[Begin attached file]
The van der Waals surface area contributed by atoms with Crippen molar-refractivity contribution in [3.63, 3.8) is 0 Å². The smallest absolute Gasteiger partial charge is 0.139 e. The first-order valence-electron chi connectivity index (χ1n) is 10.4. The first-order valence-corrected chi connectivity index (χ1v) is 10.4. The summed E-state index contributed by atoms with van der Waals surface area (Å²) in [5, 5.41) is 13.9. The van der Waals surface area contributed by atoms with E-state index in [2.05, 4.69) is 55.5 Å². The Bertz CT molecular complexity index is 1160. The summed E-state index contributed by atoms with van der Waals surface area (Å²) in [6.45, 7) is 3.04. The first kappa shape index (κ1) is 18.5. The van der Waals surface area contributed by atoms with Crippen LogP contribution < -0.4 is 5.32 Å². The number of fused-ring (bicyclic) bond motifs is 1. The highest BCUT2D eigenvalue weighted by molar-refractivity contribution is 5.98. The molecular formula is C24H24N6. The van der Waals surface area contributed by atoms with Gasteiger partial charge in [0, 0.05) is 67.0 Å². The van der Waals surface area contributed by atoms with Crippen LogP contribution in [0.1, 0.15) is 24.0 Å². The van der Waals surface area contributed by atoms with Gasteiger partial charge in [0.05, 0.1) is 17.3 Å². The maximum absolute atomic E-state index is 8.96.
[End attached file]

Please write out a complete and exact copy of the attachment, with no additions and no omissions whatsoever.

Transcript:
The van der Waals surface area contributed by atoms with Crippen molar-refractivity contribution in [3.63, 3.8) is 0 Å². The smallest absolute Gasteiger partial charge is 0.139 e. The first-order valence-electron chi connectivity index (χ1n) is 10.4. The first-order valence-corrected chi connectivity index (χ1v) is 10.4. The summed E-state index contributed by atoms with van der Waals surface area (Å²) in [5, 5.41) is 13.9. The van der Waals surface area contributed by atoms with E-state index in [2.05, 4.69) is 55.5 Å². The Bertz CT molecular complexity index is 1160. The summed E-state index contributed by atoms with van der Waals surface area (Å²) in [6.45, 7) is 3.04. The first kappa shape index (κ1) is 18.5. The van der Waals surface area contributed by atoms with Crippen LogP contribution < -0.4 is 5.32 Å². The number of fused-ring (bicyclic) bond motifs is 1. The highest BCUT2D eigenvalue weighted by molar-refractivity contribution is 5.98. The molecular formula is C24H24N6. The van der Waals surface area contributed by atoms with Gasteiger partial charge in [0, 0.05) is 67.0 Å². The van der Waals surface area contributed by atoms with Crippen LogP contribution in [0.1, 0.15) is 24.0 Å². The van der Waals surface area contributed by atoms with Gasteiger partial charge in [0.05, 0.1) is 17.3 Å². The maximum absolute atomic E-state index is 8.96.